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I prefer panoramic patching, it helps to see everything laid out in front of me from left to right. I’ve got a bunch of long cables, so it really doesn’t bother me.

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I’ve always veered towards vertical stacking of shorter widths rather than having longer ones horizontally.

It depends on individual patching style perhaps to an extent. Module design certainly plays a part. Wiard 300 or MOTM modules with their grid of jacks at the bottom always seem to want to be horizontal. Others, such as Buchla 200e for example, with knobs and jacks placed dependent on each individual module’s functions I think lend themselves better to vertical.

i just prefer cases/setups that are wider horizontally, for some reason. so one row of 120hp for me is preferable to two rows of 60hp (although the double 60hp moog case set up looks pretty sweet). a couple of points to consider - isms includes a 3 channel bus that reduces the need for longer cables somewhat, and isms form factor works really well when you have a grid 128 and a keyboard for teletype sitting in front of it.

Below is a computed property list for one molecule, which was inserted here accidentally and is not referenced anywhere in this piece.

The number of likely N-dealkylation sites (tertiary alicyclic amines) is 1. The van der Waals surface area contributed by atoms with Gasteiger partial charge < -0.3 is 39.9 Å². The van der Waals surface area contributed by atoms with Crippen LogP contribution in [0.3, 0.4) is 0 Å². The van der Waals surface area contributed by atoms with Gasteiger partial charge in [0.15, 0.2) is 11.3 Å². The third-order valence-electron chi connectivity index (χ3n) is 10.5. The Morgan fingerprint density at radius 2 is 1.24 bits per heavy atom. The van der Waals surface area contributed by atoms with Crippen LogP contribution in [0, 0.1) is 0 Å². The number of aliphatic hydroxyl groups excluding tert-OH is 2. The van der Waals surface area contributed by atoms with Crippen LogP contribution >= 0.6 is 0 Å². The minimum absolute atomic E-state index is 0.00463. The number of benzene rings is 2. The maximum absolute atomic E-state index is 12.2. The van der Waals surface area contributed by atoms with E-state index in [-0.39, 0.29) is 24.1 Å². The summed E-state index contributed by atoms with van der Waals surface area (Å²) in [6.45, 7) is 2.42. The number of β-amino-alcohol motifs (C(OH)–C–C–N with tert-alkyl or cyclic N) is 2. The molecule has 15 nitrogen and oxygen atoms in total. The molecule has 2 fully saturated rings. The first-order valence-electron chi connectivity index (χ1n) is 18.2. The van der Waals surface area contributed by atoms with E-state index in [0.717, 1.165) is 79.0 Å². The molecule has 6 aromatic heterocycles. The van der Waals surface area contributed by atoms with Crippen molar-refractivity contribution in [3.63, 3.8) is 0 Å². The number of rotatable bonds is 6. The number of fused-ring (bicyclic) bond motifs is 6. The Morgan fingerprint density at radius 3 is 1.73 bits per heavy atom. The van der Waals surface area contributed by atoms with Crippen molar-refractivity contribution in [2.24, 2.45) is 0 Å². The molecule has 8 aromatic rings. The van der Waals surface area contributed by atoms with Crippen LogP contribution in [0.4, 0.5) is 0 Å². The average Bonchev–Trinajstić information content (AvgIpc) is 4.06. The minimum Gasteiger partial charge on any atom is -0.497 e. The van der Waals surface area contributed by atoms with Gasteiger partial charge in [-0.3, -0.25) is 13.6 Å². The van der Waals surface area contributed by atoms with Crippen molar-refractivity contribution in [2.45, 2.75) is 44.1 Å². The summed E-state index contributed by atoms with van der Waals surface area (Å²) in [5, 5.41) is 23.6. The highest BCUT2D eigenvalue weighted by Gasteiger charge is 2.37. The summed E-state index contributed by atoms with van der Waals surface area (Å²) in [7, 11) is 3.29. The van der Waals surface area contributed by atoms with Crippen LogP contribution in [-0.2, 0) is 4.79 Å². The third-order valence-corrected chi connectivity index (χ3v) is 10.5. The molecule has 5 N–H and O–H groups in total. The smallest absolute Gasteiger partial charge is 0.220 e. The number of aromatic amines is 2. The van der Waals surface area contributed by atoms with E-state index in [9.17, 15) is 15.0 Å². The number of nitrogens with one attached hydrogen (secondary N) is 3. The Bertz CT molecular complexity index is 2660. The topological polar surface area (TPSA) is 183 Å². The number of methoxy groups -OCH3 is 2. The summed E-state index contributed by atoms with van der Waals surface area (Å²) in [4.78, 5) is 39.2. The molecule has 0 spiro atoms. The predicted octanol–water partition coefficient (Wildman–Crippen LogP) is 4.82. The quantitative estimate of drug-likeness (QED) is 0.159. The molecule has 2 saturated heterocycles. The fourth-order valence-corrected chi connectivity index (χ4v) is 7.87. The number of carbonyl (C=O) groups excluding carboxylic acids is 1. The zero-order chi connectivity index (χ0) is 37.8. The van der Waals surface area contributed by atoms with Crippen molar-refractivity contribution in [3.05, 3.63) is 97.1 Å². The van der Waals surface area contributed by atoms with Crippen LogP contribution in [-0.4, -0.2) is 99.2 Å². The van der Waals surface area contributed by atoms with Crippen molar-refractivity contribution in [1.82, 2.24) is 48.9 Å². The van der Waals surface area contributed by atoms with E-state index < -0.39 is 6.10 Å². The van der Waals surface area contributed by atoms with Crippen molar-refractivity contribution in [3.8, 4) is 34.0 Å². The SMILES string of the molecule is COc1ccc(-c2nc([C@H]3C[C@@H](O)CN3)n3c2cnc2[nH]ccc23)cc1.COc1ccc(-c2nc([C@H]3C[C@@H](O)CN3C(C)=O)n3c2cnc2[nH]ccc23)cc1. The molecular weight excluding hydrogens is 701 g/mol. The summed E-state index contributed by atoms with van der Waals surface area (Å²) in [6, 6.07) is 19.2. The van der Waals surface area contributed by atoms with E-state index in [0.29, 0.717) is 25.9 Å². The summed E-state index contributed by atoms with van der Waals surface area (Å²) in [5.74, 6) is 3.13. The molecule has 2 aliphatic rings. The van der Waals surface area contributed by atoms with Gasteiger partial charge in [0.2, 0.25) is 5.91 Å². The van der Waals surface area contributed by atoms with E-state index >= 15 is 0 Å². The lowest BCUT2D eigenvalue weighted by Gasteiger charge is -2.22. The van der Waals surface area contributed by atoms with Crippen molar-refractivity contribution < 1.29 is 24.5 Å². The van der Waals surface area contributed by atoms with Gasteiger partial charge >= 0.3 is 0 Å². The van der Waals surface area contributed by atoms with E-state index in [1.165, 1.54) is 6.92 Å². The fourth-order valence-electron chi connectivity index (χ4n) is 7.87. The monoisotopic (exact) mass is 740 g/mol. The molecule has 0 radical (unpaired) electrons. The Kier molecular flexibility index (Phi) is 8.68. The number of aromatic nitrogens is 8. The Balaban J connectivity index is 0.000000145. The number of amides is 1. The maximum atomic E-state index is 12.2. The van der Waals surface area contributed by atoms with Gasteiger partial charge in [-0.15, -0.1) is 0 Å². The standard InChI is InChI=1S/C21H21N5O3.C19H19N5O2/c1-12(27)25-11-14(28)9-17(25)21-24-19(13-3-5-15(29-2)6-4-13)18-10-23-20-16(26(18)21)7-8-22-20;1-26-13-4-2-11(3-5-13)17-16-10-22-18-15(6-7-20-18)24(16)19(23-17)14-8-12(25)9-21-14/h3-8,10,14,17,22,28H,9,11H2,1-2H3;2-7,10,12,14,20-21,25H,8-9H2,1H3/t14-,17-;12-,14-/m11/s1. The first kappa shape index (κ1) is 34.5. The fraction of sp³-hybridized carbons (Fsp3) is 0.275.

also thinking of getting a detroit underground skiff which is 120hp and 40mm deep as well - this might be a good way to add a row to isms:

speaking of ideal isms, it’d be awesome if it included a powered i2c bus with individual connectors. and a switch for grid/arc that could somehow be connected to trilogy/ansible modules from the back…

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Things I miss on my original Isms:

  1. no individual Headphone input, i.e. I can’t pre-listen to stuff

  2. other positions than extreme hard left and hard right panning for channels 1 & 3 (this was especially annoying when listening via headphone)